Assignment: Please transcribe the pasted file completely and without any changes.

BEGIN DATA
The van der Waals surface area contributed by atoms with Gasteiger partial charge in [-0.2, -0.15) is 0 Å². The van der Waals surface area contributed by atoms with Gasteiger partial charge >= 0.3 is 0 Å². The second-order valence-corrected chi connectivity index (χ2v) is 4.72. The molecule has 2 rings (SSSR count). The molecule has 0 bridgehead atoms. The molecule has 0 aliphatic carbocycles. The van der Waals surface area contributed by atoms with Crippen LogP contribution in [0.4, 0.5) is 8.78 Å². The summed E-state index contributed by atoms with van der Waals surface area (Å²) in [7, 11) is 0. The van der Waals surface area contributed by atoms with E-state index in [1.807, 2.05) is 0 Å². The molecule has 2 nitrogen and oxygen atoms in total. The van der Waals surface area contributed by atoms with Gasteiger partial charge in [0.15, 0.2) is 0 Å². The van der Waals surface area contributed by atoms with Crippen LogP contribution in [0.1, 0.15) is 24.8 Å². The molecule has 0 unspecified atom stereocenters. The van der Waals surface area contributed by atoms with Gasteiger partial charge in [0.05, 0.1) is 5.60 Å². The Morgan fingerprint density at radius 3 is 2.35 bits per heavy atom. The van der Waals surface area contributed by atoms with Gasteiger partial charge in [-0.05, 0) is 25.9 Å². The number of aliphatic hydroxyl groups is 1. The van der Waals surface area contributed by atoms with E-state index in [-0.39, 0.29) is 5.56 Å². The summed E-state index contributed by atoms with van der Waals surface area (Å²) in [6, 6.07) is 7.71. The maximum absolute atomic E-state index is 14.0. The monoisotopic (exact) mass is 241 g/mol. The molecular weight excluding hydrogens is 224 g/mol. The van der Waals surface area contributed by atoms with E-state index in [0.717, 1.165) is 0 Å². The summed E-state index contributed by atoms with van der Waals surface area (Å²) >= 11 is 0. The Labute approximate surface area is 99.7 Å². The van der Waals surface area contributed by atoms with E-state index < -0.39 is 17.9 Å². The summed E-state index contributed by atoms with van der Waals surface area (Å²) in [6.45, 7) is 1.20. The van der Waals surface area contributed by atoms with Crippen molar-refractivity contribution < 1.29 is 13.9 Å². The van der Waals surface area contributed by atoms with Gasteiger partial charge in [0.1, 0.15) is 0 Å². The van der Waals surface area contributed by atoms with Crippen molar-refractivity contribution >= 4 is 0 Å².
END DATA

The van der Waals surface area contributed by atoms with Gasteiger partial charge in [-0.2, -0.15) is 0 Å². The van der Waals surface area contributed by atoms with Gasteiger partial charge >= 0.3 is 0 Å². The second-order valence-corrected chi connectivity index (χ2v) is 4.72. The molecule has 2 rings (SSSR count). The molecule has 0 bridgehead atoms. The molecule has 0 aliphatic carbocycles. The van der Waals surface area contributed by atoms with Crippen LogP contribution in [0.4, 0.5) is 8.78 Å². The summed E-state index contributed by atoms with van der Waals surface area (Å²) in [7, 11) is 0. The van der Waals surface area contributed by atoms with E-state index in [1.807, 2.05) is 0 Å². The molecule has 2 nitrogen and oxygen atoms in total. The van der Waals surface area contributed by atoms with Gasteiger partial charge in [0.15, 0.2) is 0 Å². The van der Waals surface area contributed by atoms with Crippen LogP contribution in [0.1, 0.15) is 24.8 Å². The molecule has 0 unspecified atom stereocenters. The van der Waals surface area contributed by atoms with Gasteiger partial charge in [0.05, 0.1) is 5.60 Å². The Morgan fingerprint density at radius 3 is 2.35 bits per heavy atom. The van der Waals surface area contributed by atoms with Gasteiger partial charge in [-0.05, 0) is 25.9 Å². The number of aliphatic hydroxyl groups is 1. The van der Waals surface area contributed by atoms with E-state index in [-0.39, 0.29) is 5.56 Å². The summed E-state index contributed by atoms with van der Waals surface area (Å²) in [6, 6.07) is 7.71. The maximum absolute atomic E-state index is 14.0. The monoisotopic (exact) mass is 241 g/mol. The molecular weight excluding hydrogens is 224 g/mol. The van der Waals surface area contributed by atoms with E-state index in [0.717, 1.165) is 0 Å². The summed E-state index contributed by atoms with van der Waals surface area (Å²) >= 11 is 0. The Labute approximate surface area is 99.7 Å². The van der Waals surface area contributed by atoms with E-state index < -0.39 is 17.9 Å². The summed E-state index contributed by atoms with van der Waals surface area (Å²) in [6.45, 7) is 1.20. The van der Waals surface area contributed by atoms with Crippen molar-refractivity contribution < 1.29 is 13.9 Å². The van der Waals surface area contributed by atoms with Gasteiger partial charge in [0.1, 0.15) is 0 Å². The van der Waals surface area contributed by atoms with Crippen molar-refractivity contribution >= 4 is 0 Å².